CBC reports, “Provincial environment officials are looking into a leak of fracking waste water at holding ponds in Kennetcook, Nova Scotia. The water has been there for years in two large holding ponds. Nova Scotia’s Environment Department ordered them covered this year. The problem is, the heavy snow and rain in recent weeks has weighed those covers down so much that the wastewater underneath has been spilling out.”
“There are an estimated 27 million litres of fracking waste water in Nova Scotia. Some of it contains so-called Naturally Occurring Radioactive Materials (NORMs). Fracking waste water is stored at the Atlantic Industrial Services facility in Debert, as well as in holding ponds in Kennetcook and Noel.”
A Halifax Media Co-op report has noted AIS has 4.5 million litres of wastewater from Triangle Petroleum’s fracking operations in the Kennetcook area and about 11 million litres of fracked wastewater from Corridor Resources Inc’s operations in the Penobsquis area.
In April 2013, Atlantic organizer Angela Giles wrote about the NOFRAC report ‘Out of Control: Nova Scotia’s experience with fracking for shale gas’. She notes through research and documents received through a Freedom of Information request to the NS Government, the report uncovered a series of problems, including: wastewater ponds built and filled without appropriate permits and a leaking wastewater pond but no soil testing done.”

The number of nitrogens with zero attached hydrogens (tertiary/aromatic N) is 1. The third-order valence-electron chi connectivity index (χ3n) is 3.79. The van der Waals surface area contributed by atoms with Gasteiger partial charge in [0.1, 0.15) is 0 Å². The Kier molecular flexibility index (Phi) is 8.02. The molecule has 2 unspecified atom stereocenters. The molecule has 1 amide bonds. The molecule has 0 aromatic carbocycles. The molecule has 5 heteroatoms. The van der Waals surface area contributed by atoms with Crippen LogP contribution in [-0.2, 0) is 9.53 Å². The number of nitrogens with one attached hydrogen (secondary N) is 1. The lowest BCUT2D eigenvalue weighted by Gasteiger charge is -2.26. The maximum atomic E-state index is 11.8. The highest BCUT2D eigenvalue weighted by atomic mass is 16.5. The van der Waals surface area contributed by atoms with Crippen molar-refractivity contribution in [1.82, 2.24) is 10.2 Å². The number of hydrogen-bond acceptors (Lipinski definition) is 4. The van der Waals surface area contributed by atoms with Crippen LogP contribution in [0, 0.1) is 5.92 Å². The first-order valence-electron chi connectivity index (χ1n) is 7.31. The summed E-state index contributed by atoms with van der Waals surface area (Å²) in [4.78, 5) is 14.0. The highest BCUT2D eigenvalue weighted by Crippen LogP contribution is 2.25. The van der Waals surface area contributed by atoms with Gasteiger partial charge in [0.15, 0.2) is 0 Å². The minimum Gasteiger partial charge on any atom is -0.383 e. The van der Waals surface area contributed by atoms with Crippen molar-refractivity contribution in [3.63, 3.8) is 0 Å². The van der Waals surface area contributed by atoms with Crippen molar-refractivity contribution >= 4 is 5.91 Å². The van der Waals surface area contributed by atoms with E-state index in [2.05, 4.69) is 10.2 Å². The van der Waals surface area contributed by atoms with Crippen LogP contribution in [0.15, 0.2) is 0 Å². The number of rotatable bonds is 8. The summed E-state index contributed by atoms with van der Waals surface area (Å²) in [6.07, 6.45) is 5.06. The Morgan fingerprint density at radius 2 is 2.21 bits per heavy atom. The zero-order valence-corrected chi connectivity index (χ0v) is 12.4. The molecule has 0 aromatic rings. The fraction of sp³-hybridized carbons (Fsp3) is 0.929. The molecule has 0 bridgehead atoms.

The Halifax Chronicle-Herald has reported that a poll “commissioned by the Nova Scotia Fracking Resource and Action Coalition, the Council of Canadians and Sierra Club Atlantic, found that 69 per cent of Nova Scotians strongly support or support a continued moratorium on fracking, unless an independent review finds there is no risk to drinking water, human health, the climate or communities. …(The poll) found solid support for a continued ban in all areas of the province — from a high of 72 per cent in Cape Breton to 70 per cent in Halifax Regional Municipality and Annapolis Valley/South Shore, with 61 per cent in the northern part of the province.”
In November 2013, the Union of Nova Scotia Municipalities passed a resolution supporting a province-wide moratorium on hydraulic fracturing. The resolution from the coalition of 54 municipalities calls for dialogue between First Nations, federal, provincial and municipal governments on the impacts of fracking.
There is currently a moratorium on fracking in Nova Scotia while an independent review takes place. The Globe and Mail notes the review is being led by Cape Breton University president David Wheeler and its findings are expected to be released in the spring.